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Blog Entry

Oher's fine is, oddly, much smaller than Ocho's

Posted on: December 3, 2010 9:37 pm
Edited on: December 3, 2010 10:57 pm
 

Posted by Andy Benoit

We expected Ravens tackle Michael Oher to be fined for his in-game tweet this past Sunday. We did not expect the fine to be so small. Oher was docked $5,000 for using social media during the fourth quarter of the Bucs-Ravens game. (Oher had left the game with a knee injury earlier and, unaware of the league’s rule against using social media within 90 minutes of kickoff or during a game, told his Twitter followers that he’d play against the Steelers next week.)M. Oher

Darnell Dockett and Terrell Owens were both fined $5,000 earlier this season for tweets inside of 90 minutes. So why did we think Oher’s fine would be bigger? Because the only other player fined for tweeting DURING a game this season (or preseason, as it was) is Chad Ochocinco. And Ochocinco’s fine was $25,000.

We asked the NFL the reasoning behind the $20,000 difference in Ocho’s fine and Oher’s fine. The league at first responded by paC. Ochocincossing along its original announcement about Ochocinco:

Chad Ochocinco of the Cincinnati Bengals was notified that he has been fined $25,000 for violating two NFL game policies – possession of an electronic device and posting messages on a social media site – during the Bengals-Philadelphia Eagles game on August 20.

Two messages appeared on Ochocinco’s Twitter page during the prohibited period for players to be using social media, which begins 90 minutes prior to kickoff until post-game media obligations are fulfilled.  One Ochocinco message appeared at 6:50 p.m. ET and the second at 9:53 p.m. ET.  The game kicked off at 8:07 p.m. ET.

The only difference we can see between Oher’s actions and Ocho’s actions is that Oher sent one tweet and Ocho sent two. The part about Ocho violating the policy against an electronic device is irrelevant in this discussion, as any player who tweets would have had to have used an electronic device (which means Oher would be guilty of that, as well).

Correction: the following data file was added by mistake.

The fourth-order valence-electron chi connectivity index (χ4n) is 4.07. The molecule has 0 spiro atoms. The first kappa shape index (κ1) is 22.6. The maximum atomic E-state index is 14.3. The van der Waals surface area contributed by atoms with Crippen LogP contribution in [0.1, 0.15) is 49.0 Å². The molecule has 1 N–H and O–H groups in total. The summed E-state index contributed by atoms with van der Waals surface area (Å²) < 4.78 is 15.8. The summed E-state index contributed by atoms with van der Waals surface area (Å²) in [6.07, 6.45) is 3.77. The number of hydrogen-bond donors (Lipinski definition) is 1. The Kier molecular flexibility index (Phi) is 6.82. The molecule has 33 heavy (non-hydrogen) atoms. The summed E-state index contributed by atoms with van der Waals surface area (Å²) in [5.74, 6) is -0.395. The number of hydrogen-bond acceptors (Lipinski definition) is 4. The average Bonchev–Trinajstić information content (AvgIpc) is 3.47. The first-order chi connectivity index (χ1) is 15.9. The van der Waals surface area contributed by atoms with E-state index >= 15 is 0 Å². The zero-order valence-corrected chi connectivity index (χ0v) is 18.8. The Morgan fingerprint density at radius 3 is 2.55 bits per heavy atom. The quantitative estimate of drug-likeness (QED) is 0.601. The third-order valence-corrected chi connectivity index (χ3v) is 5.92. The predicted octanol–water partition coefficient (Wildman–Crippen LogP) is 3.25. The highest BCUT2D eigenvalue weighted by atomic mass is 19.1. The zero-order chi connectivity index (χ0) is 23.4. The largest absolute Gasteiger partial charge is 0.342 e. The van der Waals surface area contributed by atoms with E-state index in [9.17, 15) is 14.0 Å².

Unless, in the league’s eye, there’s a difference between using an electronic device on the sideline (as Ocho did) vs. in the locker room (as Oher did), the implication is that a second tweet is worth $20,000 more than a first tweet. That would be consistent with the league’s rules against repeat social media offenders. But is that really a $20,000 offense? You can punch out a pesky, dirty cornerback for almost that price.

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Comments
dsfjwerw
Since: Dec 2, 2011
Posted on: January 6, 2012 10:57 pm
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Since: Dec 2, 2011
Posted on: December 10, 2011 3:29 pm
 

Oher's fine is, oddly, much smaller than Ocho's

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Since: Sep 11, 2006
Posted on: December 4, 2010 9:40 am
 

Oher's fine is, oddly, much smaller than Ocho's

Two other key differences:  Oher was in the locker room and unable to immediately return to the game (left the field with a questionable status to return), Ochocinco was on the sideline and ready to return.  The other point is Ochocinco's tweets were just Chad being Chad, goofing off.  Oher's tweet (yes, I saw it), was intended to let everyone know he was ok.  One potentially questioned the intrigity of the game and was could have been a distraction on the field of play, the other did not.  If we can now factor in intent with vicious hits, to be consist the league has to look at intent on other rule violations. 




Since: Apr 3, 2009
Posted on: December 4, 2010 2:01 am
 

Oher's fine is, oddly, much smaller than Ocho's

So Oher was blind sided by the rules.



Since: Aug 18, 2006
Posted on: December 3, 2010 10:51 pm
 

Oher's fine is, oddly, much smaller than Ocho's

It's because Sandra called Roger and told him to ley off her boy. That's why.


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